Cintra en Canada: "There is no control on how much this foreign company can charge."
By Bruce Owers
The Waterloo Record (Canada)
In the early 1990s Ontario was almost bankrupt under Bob Rae’s NDP government. But it desperately needed new roads, as it still does today. So the Rae government built a toll road around Toronto and it was a great success. It was a cash cow called the 407 ETR. The government of Mike Harris then later foolishly leased this road for 99 years to a Quebec-based company for a substantial amount of money. This was in May 1999, and was done to reduce the deficit and look good.
Before the Harris government could lease the road, however, they had to pass new legislation to allow this because never before had a public road been sold to a private company. This very flawed legislation was passed in November 1998. The new Quebec owners then closed the deal and Ontario had sold its first highway. This Quebec company then sold the road at a profit to Spanish owners, thus assuring that profits from the road would never be taxed in Canada.
As part of this deal, the Ontario government agreed that individual licence plate renewal would be denied if there were any outstanding tolls against that plate and its owner. So this arrangement, in practice, made our government a collection agency for a privately held, for-profit foreign consortium. In addition, the terms of the deal stated that there would be no statute of limitations on these bills and that they would never go away even if the citizen went bankrupt. Even your income tax has a statute of limitations.
The 407 ETR refuses now as then to produce any photographic or other evidence that what they bill is an accurate reflection of the offending vehicle’s presence on their roadway. So there is no accountability and the government still collects their bills for them. Oh, I forgot to mention that the company decides on the interest rate on these “forever” bills and currently it is 26.82 per cent compounded monthly but it varies based on the whims of the Spanish owners.
And there is a definite problem with who gets billed. In very short order after the sale of the highway, according to the media of that time, 100,000 citizens who had never been on the road had been incorrectly billed. The MPPs were deluged with complaints and so the Conservatives under then transportation minister David Turnbull told the private Spanish company to “clean up their act. Until there was evidence of that happening their collection deal was cancelled.” This was in 2000. But in 2005 the 407 ETR went to court to reinstate its original sweetheart deal. The judge ruled in its favour even though this company still showed no accountability and still did not produce evidence of the legitimacy of its charges.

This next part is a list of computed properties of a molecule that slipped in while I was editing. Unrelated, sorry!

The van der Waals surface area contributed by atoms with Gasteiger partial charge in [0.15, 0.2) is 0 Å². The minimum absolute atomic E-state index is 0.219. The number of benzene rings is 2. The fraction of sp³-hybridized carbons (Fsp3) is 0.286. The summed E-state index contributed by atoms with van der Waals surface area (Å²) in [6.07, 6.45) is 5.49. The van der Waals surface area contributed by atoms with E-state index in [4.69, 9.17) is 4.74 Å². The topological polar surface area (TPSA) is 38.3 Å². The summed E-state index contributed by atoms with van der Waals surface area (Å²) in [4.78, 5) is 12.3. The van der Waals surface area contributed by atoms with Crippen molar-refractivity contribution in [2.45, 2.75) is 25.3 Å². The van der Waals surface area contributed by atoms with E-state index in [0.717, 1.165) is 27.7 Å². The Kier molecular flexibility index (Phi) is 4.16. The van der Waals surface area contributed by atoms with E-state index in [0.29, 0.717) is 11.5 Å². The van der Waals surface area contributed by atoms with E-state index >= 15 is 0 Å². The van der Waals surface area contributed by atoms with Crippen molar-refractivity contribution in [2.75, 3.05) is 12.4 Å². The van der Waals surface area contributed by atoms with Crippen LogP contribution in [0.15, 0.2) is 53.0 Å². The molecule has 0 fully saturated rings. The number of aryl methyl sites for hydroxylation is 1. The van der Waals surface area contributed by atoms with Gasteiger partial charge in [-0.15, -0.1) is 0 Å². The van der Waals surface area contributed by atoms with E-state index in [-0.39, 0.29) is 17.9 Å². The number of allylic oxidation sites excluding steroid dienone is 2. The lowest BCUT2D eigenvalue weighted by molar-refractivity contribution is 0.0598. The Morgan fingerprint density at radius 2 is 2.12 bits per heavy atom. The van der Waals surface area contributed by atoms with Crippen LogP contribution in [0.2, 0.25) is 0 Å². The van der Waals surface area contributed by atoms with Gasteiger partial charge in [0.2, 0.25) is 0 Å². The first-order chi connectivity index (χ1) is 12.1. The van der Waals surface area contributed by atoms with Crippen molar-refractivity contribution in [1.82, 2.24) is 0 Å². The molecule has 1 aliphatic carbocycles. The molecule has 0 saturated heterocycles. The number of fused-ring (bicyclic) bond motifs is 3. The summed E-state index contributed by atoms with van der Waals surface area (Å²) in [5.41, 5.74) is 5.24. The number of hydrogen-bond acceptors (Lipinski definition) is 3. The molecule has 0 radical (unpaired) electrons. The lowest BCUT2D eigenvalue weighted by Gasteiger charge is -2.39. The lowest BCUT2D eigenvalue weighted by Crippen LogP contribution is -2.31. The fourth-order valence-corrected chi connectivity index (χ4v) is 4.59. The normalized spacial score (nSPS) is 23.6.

The government of Premier Dalton McGuinty should have appealed this decision but did not. Now the government is the collection agency for the Spanish consortium. Now the agreement covers any vehicle that is owned by the person who has an offending licence plate. So if you own six vehicles and one of them is alleged to have been on their road, your government will not issue any licence plates for any of your vehicles until you pay the alleged bill at your government licence office, whether it is correct or not.
The toll in 1999 was seven cents a kilometre. and now it is 19.85 cents a kilometre. There is also a monthly accounting fee of $2.50 and a video charge of $3.25. That is far beyond the rate of inflation and there is no control on how much this foreign company can charge.
The tolls here are higher than anywhere that I travel. This road is simply built through corn fields, which are nothing like Mexico or Italy with mountains, tunnels, bridges, etc., and still those countries have tolls that are substantially lower. You can travel from here to Los Angeles for less toll than it costs to cross Toronto. I believe the current toll in Mexico is 13 cents per kilometre, but that includes automatic medical coverage for everyone in the vehicle.
With all the road tax that we Ontarians pay, the last thing we ever expected was a toll road. We need to buy back this road and break the deal with this consortium.
I find this whole arrangement both offensive and intimidating. If any Canadian government is going to collect for any privately held company, change the rules on the statute of limitations, etc., then it had better collect for all private companies on the same terms. This current arrangement discriminates against all other private companies.
Please contact me at email@example.com if you have had billing problems with this company. I am compiling a list of complaints for action by our local Liberal MPPs. They can correct this situation if they have the will to do it. If not, then there is an election coming.
© 2009 The Waterloo Record: www.news.therecord.com
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